• Zoltan1's Avatar

    Zoltan1 asked a questionHead & Neck/Throat Cancer

    Fmla leave is almost used up. What do I do about care for my husband when I must return to work?

    • SueRae1's Avatar
      SueRae1

      Speak with a social worker at the center/hospital where your husband is being treated,to discuss and start applying for all services he and your family are entitled too.

      Find out what services his insurance covers (nurses to clean his feeding tube, in house PT, etc), also call your local visiting nurses - they have great programs.

      about 4 years ago
    • LisaLathrop's Avatar
      LisaLathrop

      Check with your visiting nurses associations. Many come in 2x a day to help care for patients...and are often times covered by insurance. These folks are skilled in caring for the feeding tubes and so much more home care than we can even think of.

      Also, how many people have said to you "If you need anything, just call me"? I had a hard time accepting help but it comes down to the fact that people TRULY do want to help, they just don't know exactly what to do..so you have to tell them...they'll feel needed....and there are more people out there who are willing if you just ask. Even coming by for a few hours to sit with your husband and chit-chat or change the tv to his favorite channel and watch for a bit, is such a small task to do. Think of it as a casual visit / companionship rather than a watchful eye.

      Check out this site:
      https://mycancercircle.lotsahelpinghands.com/caregiving/home/
      It helps your friends, neighbors, family coordinate meals, care, etc. by using a schedule. That way you don't get many people coming over at once (all bringing pans of lasagna!) and no one at other times of the day.

      http://www.caregiving.com/ - is also a good site that connects caregivers, has videos, support networking, etc. to help relieve the stress on caregivers.

      These links plus so much more are on my website: www.cancerkaleidoscope.com

      about 4 years ago
  • Zoltan1's Avatar

    Zoltan1 wrote on jimfrommin's wall

    How are you doing now?
    Still cancer free!

    1 Comment
    • jimfrommin's Avatar
      jimfrommin

      Sadly, no.
      My wife's had a leaking lymph duct in her chest in Jan.
      She spent 3 weeks in the hospital getting that corrected, but it was very draining for her.
      While they were looking for the cause of her sickness, they found the cancer has recurred.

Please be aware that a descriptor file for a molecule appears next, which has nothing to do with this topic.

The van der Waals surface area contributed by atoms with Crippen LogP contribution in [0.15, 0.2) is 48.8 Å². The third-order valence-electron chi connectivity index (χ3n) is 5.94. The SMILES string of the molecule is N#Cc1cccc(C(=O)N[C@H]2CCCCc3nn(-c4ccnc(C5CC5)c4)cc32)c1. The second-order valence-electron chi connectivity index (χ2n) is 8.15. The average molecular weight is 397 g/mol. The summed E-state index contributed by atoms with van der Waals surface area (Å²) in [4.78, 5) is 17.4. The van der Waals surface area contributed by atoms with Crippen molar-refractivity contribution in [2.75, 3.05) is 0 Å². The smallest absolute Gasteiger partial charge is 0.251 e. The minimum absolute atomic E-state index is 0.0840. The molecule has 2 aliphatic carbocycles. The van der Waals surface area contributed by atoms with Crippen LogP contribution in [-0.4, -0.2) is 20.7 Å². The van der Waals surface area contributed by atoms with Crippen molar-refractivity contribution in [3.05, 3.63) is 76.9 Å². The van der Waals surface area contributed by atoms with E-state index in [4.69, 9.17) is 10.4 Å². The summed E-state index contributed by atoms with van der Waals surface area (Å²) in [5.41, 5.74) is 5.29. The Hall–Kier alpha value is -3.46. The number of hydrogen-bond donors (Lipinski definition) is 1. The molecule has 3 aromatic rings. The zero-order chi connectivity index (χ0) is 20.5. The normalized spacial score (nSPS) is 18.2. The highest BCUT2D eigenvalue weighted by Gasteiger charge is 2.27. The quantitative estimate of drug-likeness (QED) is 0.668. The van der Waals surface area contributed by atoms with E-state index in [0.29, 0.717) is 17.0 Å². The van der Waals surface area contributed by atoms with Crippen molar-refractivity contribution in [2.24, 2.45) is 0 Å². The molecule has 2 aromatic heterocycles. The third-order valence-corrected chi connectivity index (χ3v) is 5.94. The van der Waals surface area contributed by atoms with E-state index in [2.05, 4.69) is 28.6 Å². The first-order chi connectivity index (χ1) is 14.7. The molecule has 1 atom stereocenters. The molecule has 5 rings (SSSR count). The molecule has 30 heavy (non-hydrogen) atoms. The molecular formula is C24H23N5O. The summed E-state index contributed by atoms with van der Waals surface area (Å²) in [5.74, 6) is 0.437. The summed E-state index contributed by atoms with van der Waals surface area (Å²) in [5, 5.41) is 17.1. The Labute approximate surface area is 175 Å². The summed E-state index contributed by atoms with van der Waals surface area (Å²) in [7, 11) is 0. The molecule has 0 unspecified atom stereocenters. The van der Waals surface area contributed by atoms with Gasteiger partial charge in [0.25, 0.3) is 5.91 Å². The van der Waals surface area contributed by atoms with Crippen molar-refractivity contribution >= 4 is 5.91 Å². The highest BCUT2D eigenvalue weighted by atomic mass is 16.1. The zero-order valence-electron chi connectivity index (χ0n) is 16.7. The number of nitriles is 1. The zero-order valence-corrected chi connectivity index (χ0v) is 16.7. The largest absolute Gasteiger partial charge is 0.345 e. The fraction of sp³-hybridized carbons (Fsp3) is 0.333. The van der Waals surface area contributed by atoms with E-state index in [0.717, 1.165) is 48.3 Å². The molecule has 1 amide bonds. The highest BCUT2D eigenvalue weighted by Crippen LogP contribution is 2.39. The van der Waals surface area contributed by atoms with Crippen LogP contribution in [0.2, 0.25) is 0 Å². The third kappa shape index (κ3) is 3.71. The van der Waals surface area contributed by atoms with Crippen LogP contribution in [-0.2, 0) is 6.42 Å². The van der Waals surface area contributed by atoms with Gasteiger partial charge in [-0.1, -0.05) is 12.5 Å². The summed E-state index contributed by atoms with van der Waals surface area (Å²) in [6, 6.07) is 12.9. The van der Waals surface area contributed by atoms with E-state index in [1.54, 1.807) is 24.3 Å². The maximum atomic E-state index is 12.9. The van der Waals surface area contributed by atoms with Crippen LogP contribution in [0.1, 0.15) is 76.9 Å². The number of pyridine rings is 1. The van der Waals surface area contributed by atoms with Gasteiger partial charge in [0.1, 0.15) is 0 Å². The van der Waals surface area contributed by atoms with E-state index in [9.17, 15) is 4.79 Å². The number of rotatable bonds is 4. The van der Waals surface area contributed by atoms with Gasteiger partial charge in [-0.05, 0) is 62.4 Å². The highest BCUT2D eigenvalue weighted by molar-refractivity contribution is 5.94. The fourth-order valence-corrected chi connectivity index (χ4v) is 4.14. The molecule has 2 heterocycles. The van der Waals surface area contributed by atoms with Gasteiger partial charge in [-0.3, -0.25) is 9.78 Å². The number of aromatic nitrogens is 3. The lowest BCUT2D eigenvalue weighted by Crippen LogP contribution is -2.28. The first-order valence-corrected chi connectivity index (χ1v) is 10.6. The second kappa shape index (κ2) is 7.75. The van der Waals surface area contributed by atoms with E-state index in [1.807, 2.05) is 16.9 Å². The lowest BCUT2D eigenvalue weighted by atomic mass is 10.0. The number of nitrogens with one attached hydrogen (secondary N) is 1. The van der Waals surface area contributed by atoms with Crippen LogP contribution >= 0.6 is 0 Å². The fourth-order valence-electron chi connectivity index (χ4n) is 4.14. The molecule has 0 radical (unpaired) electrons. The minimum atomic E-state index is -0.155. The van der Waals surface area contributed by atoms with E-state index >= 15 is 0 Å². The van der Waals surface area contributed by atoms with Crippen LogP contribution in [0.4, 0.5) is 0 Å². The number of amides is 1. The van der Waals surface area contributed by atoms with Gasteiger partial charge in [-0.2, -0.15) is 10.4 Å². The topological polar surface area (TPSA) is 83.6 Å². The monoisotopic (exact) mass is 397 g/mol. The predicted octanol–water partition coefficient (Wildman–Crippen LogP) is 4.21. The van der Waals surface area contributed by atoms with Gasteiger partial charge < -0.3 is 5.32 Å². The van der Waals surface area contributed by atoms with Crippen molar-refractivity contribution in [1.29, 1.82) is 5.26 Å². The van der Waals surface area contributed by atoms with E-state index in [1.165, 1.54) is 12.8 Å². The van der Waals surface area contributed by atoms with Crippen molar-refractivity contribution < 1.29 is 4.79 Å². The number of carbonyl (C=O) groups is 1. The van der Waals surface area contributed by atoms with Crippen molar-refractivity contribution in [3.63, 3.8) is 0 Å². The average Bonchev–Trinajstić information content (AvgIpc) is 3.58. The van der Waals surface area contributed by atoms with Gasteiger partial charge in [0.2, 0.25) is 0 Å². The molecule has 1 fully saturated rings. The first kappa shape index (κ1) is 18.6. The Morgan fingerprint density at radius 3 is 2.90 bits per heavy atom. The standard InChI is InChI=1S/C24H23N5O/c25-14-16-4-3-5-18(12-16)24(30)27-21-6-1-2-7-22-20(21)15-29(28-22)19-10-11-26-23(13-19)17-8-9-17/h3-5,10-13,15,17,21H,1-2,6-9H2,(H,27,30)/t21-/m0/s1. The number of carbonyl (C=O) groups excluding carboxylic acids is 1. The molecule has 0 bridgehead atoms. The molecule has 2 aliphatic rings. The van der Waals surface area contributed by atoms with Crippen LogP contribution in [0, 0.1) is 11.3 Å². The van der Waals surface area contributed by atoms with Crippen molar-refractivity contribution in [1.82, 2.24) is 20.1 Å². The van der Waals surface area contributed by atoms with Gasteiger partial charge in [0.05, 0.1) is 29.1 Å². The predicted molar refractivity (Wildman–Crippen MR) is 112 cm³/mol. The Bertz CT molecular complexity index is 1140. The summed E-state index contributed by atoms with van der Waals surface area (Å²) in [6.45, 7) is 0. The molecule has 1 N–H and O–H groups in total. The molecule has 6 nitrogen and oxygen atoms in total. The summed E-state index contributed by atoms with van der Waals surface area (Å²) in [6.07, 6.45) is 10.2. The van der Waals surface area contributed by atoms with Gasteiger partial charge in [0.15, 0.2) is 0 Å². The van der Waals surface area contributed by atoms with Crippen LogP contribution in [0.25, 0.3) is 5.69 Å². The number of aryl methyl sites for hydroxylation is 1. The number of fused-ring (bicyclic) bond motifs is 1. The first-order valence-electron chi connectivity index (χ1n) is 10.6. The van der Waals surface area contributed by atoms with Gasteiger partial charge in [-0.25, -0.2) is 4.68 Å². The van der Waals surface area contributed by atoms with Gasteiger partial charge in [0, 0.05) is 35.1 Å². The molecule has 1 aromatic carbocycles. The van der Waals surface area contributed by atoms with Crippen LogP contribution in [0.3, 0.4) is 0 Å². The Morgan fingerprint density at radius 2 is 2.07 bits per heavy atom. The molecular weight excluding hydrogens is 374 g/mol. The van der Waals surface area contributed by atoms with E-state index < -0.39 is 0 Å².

She ended up in ICU for a week about 2 weeks ago, and is now in home hospice comfort care.
      She's battled hard for 3 years, and has gone through XXX. All I can do now is try to make her comfortable.

      about 4 years ago
  • Zoltan1's Avatar

    Zoltan1 started following

    Question: Tracheal bleedingv

  • Zoltan1's Avatar

    Zoltan1 asked a questionHead & Neck/Throat Cancer

    Tracheal bleedingv

    4 answers
    • carm's Avatar
      carm

      Zoltan1,
      Hello, I can help you with your question. It can happen with a trach, that you might experience bleeding as a side effect of a trach. The esophagus is lined with small veins and the lining of the airway is moist and delicate. Sometimes these vessels get ruptured from a forceful cough or any strain. It does happen and if it is a surface vein, they close pretty easily so it is not a dire concern. Best of luck to your husband as well as yourself. You did the right thing going to the ER and posing the question here for clarity, Carm RN.

      about 4 years ago
    • shawn's Avatar
      shawn

      I;ve has a trach for a year now. I bled a lot from my tracWhen h at first (few months). Dryness was the major culprit. Using an HME at all times, even sleeping, helps and so do saline drops. It does get better.
      Unfortunately, ER don't seem to get enough training on trach patients. a recent trip to ER had a nurse putting oxygen tube in my nose. When my wife reminded her I breath only thru my neck the nurse told her it was working! Impossible, my airway and esophagus are seperate!

      about 4 years ago
    • welderdan's Avatar
      welderdan

      My trache bled for a while. I too thought something was amiss. My newly formed stoma finally healed completely after I finished the forever burning radiation treatments. Not a problem since.

      about 4 years ago
  • Zoltan1's Avatar

    Zoltan1 asked a questionHead & Neck/Throat Cancer

    1st appt with oncologist

    7 answers
    • bbay65's Avatar
      bbay65

      Keeping busy is key. When my mind wanders all kinds of horrible thoughts intrude. I notice when I'm home alone I feel worse. Happy music and tackling a project helps pass the time, and you may get a clean closet afterward?!

      about 4 years ago
    • SueRae1's Avatar
      SueRae1

      Waiting is the worst. You can't make any plans nothing is settled. I hate it. My best advice is to try and do things you really enjoy doing. I went to 4 movies in one week while I was waiting for one of my biopsy results, laugh out loud comedies were the best.

      about 4 years ago
    • Clyde's Avatar
      Clyde

      The waiting is terrible, but it will soon be behind you and your treatment will start. We've all been there. You're in good company.

      about 4 years ago
  • Zoltan1's Avatar

    Zoltan1 started following

    Question: Treatment